According to a recent Vanson Bourne research poll, if your organisation employs over 20 people in the private sector, chances are that you are at the forefront of today’s cloud revolution. However, the cloud is a mystery to some as questions of its usability are still of prime importance. The report aims to shed light on the allure of the cloud and also on the types of organisations that have been using it so far.
A breakdown of the figures shows that almost half (48%) of the 450 polled now use some form of cloud computing in their organisation and the figure is on the increase. The poll included decision makers from a wide range of industry sectors and the division of those polled was split up in relation to the company’s size and number of employees so that: 28% had less than 20 employees, 34% had 20-200 employees and 37% had more than 200.
The main findings demonstrated that key drivers for cloud adoption
at present are:
Flexibility. Flexibility afforded by cloud-based services was named as a top driver by 53 per cent of poll respondents. Organisations with under 20 employees placed the greatest value on flexibility (63%), evidence that firms with limited in-house technical resources are harnessing the cloud to enhance their operational flexibility and become more competitive in the wider market. In organisations of between 20 and 200, and 200 or more employees, flexibility was still high at 51% and 49% respectively.
These findings indicate that the SMB sector (as opposed to larger organisations, which historically have been the first to adopt new technologies) has been more proactive in recognising the value of cloud migration.
Interestingly, the statistics show very little separating public and private sector organisations consideration of the top factors for cloud adoption. Flexibility came out as the number one reason for the adoption of cloud. For example both the private and public sectors cite this as a main driver for adoption with scores of 55% and 52% respectively. Therefore, the poll also showed that public and private sector organisations consider flexibility on equal terms.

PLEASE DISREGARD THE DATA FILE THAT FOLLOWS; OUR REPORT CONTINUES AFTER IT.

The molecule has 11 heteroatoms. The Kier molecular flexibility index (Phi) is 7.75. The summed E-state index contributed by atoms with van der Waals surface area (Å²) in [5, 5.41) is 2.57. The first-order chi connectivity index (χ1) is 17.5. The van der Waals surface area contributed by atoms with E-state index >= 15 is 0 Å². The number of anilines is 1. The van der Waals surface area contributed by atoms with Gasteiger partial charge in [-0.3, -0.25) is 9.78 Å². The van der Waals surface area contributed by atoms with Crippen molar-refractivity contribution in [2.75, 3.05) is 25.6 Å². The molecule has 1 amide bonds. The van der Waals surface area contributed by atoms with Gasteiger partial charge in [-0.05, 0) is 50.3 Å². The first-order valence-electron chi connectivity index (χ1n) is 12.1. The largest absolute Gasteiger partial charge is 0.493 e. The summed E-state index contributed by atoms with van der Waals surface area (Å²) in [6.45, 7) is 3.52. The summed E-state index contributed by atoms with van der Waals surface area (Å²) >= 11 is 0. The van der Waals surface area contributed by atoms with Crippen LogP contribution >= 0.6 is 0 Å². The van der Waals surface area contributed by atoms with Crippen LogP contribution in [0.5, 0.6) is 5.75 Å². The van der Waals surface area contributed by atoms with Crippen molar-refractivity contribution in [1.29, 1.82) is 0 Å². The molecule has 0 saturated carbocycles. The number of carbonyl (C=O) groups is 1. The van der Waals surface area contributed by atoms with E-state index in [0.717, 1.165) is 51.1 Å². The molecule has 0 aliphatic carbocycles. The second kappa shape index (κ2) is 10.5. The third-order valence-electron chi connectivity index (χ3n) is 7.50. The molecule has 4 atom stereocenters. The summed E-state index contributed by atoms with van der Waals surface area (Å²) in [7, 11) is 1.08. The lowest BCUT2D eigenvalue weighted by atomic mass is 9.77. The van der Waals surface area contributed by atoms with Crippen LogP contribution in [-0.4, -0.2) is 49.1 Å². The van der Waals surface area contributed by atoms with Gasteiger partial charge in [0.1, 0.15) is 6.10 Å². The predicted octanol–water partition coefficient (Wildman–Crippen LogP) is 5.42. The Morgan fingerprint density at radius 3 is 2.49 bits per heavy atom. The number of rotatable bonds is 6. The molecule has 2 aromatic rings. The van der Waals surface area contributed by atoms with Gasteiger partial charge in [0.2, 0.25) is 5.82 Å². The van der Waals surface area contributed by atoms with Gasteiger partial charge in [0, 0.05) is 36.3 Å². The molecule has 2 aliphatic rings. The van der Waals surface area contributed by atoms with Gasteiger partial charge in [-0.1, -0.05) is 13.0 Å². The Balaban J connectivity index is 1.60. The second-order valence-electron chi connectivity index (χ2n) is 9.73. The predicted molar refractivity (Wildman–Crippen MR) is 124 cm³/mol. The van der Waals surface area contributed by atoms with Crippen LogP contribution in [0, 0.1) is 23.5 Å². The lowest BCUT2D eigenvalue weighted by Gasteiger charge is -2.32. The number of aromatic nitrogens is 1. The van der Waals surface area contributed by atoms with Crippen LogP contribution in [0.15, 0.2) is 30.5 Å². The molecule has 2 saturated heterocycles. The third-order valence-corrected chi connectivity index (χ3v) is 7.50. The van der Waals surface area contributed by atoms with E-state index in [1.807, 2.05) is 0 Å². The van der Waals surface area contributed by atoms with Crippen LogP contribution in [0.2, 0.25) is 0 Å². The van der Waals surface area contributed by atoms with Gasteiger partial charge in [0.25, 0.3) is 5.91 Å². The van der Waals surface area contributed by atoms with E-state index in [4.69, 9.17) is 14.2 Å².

Cost savings. The financial benefits of cloud migration were cited as the number one primary driver by only 16 per cent of respondents. Larger organisations were more likely to name cost savings than small organisations (22 % and 10% respectively), and companies in the public sector were more likely to name cost savings as a primary driver than those in the private sector (22% and 14% respectively). Perhaps it is not surprising that public organisations facing increasingly strict budget constraints appear to be paying closer attention to cost savings associated with cloud migration.
The findings also indicate that the cost savings also appear as a greater factor among organisations that already use cloud services, with 69 per cent more likely to name cost savings as a primary driver, demonstrating the Cloud’s ability to materialise savings over time. In short, Cloud adoption appears to be 'not always about the money'
Source: Cloud Industry Forum: Vanson Bourne research poll: 218 Respondents to this question
Low cost of adoption. Organisations seeking to expand their IT capabilities are also driven into the Cloud by low cost of adoption, the third primary driver noted in the research. Low cost of adoption was named as a driver by 14 per cent of the overall sample, indicating that organisations both large and small are using the Cloud to adapt to today’s dynamic business climate.
Agility. Cloud adoption is also being driven by agility. The ability to deliver new services, access technology quickly, and deploy new solutions is increasingly driving businesses into the Cloud. Primary drivers stated in the research that help organisations become more agile include the ability to offer new services (noted by 7 per cent of respondents), fill organisational skills gaps (6 per cent), and advantageous ROI (3 per cent). As the research indicates, businesses are using the Cloud to gain the flexibility and agility they need in order to support organisational performance through expanded and increasingly competitive IT capabilities.
In conclusion, the report shows that the allure of the cloud is the flexibility that the technology offers, the cost savings over time and the low cost of adoption. Given the current economic climes, it may be unsurprising that the cloud is becoming less and less of a mystery and is increasingly coming up trumps.